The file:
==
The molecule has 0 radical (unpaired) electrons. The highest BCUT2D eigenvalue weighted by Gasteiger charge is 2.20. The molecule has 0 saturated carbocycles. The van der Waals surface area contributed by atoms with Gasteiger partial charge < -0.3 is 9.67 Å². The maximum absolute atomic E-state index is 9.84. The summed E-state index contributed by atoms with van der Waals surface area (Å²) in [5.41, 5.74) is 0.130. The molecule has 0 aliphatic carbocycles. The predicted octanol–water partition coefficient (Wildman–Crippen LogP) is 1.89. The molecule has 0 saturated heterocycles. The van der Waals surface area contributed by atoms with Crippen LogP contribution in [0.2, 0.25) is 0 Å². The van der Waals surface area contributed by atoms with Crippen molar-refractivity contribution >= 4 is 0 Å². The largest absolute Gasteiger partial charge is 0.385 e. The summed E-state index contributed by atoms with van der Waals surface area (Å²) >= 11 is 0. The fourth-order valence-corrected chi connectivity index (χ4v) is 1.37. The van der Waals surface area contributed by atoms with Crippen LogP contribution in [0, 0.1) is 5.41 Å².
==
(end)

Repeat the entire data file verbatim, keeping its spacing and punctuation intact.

The molecule has 0 radical (unpaired) electrons. The highest BCUT2D eigenvalue weighted by Gasteiger charge is 2.20. The molecule has 0 saturated carbocycles. The van der Waals surface area contributed by atoms with Gasteiger partial charge < -0.3 is 9.67 Å². The maximum absolute atomic E-state index is 9.84. The summed E-state index contributed by atoms with van der Waals surface area (Å²) in [5.41, 5.74) is 0.130. The molecule has 0 aliphatic carbocycles. The predicted octanol–water partition coefficient (Wildman–Crippen LogP) is 1.89. The molecule has 0 saturated heterocycles. The van der Waals surface area contributed by atoms with Crippen LogP contribution in [0.2, 0.25) is 0 Å². The van der Waals surface area contributed by atoms with Crippen molar-refractivity contribution >= 4 is 0 Å². The largest absolute Gasteiger partial charge is 0.385 e. The summed E-state index contributed by atoms with van der Waals surface area (Å²) >= 11 is 0. The fourth-order valence-corrected chi connectivity index (χ4v) is 1.37. The van der Waals surface area contributed by atoms with Crippen LogP contribution in [0, 0.1) is 5.41 Å².